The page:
Sep 26, 2014
By Rick Law of the Estate Planning Center at Law Elder Law in Aurora, IL off of the I-88 tollway
Emily and John did not even make to retirement before they had to switch gears from happy young couple with three sons to a family in crisis. John had begun to show signs of extreme nervousness. People began to call him “high strung.”
Emily knew this was not the man she married in her twenties. Now, at age 35, he was becoming more and more irritable and had even developed what she thought were “nervous tics.” After seeing several doctors who prescribed everything from antidepressants to possible shock therapy, it was finally discovered that John had Huntington’s Disease.
This is a genetic disorder that is hereditary, but John’s mother was in her sixties and had no symptoms of the disease. John’s father had apparently had the illness. John remembered that his father had begun to be very agitated in his thirties and often exhibited moments of rage, but the family attributed this to excessive drinking. When John’s father died of a heart attack at 41, no one suspected anything else.
The first time we saw Emily, her first words to us were, “Don’t tell me to divorce my husband! Every other attorney I have seen has told me to divorce my husband.” John was 46 years old then and had been symptomatic for more than ten years. His disease had advanced to the point that he needed to be placed in a care facility.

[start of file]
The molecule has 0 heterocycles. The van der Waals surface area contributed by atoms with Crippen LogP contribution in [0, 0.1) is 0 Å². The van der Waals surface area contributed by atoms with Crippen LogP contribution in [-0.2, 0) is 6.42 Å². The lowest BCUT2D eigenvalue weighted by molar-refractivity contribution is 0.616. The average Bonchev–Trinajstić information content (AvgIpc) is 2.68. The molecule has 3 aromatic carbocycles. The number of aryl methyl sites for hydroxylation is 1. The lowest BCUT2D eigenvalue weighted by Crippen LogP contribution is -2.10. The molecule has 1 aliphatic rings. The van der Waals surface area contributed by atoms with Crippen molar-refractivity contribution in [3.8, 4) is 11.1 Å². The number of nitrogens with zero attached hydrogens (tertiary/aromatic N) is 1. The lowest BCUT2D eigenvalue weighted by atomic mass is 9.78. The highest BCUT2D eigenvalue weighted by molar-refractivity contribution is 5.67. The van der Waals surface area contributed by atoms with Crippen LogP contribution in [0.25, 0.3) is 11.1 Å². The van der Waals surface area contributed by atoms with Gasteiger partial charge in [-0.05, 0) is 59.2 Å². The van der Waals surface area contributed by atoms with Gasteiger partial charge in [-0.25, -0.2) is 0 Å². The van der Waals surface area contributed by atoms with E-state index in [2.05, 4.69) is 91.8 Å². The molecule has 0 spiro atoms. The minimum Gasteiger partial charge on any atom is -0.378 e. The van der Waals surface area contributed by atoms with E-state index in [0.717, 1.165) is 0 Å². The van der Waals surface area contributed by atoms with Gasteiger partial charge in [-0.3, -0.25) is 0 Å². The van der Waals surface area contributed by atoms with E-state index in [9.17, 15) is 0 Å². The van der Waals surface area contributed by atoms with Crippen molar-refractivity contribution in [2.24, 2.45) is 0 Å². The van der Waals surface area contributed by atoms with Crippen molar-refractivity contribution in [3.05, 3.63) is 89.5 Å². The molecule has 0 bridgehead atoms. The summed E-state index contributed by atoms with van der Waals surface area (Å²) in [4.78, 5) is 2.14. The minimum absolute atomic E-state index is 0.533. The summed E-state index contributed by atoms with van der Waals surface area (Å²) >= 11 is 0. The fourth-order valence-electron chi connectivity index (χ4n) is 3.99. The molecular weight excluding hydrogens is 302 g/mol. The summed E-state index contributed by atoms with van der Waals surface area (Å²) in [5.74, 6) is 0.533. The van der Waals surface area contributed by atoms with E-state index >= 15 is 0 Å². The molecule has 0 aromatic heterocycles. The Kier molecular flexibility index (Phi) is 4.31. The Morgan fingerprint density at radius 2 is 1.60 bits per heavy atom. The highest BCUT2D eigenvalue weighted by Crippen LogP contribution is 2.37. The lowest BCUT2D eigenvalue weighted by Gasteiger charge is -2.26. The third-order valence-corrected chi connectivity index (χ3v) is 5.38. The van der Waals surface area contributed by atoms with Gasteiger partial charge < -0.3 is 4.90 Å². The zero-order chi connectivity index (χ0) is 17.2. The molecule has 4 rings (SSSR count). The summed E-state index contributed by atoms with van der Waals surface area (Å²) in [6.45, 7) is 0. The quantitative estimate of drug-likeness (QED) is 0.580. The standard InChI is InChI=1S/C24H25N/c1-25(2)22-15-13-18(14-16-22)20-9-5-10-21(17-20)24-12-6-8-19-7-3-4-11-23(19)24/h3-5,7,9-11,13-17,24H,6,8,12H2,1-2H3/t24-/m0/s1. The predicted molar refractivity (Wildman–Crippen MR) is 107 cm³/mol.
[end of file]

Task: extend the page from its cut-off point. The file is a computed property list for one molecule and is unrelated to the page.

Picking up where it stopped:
The children were 12, 15, and 19 – and each of them has a 50 percent chance of having this disease. We worked with Emily to place her husband and moved him sixteen times in five years because of rage issues and some inappropriate behavior that can accompany Huntington’s. We did her estate plan, which included Special Needs Trusts for each of her children in the event they have Huntington’s. We became her advocate through the Medicaid process and all the facility moves. We became her friends and trusted guides for almost six years.
At John’s funeral, Emily said “I could never have survived this without you.” The journey can be overwhelming and the families need someone to be there, someone to turn to for advice or just to listen. Truth be told, Emily’s journey is not over. She is still waiting to see if her children will have this dreaded disease. You can test for the gene, and if you have the gene, you have the disease. However, if you test for the gene and you have it, you will never get insurance. This creates a terrible Catch-22 that results in a ticking time bomb for the children of a person with Huntington’s Disease.
Much of our practice involves meeting with wives who have become full-time caregivers for their husbands. When a husband develops memory or mobility issues, the wife will sometimes try to cover up for him and hide his decline from the children.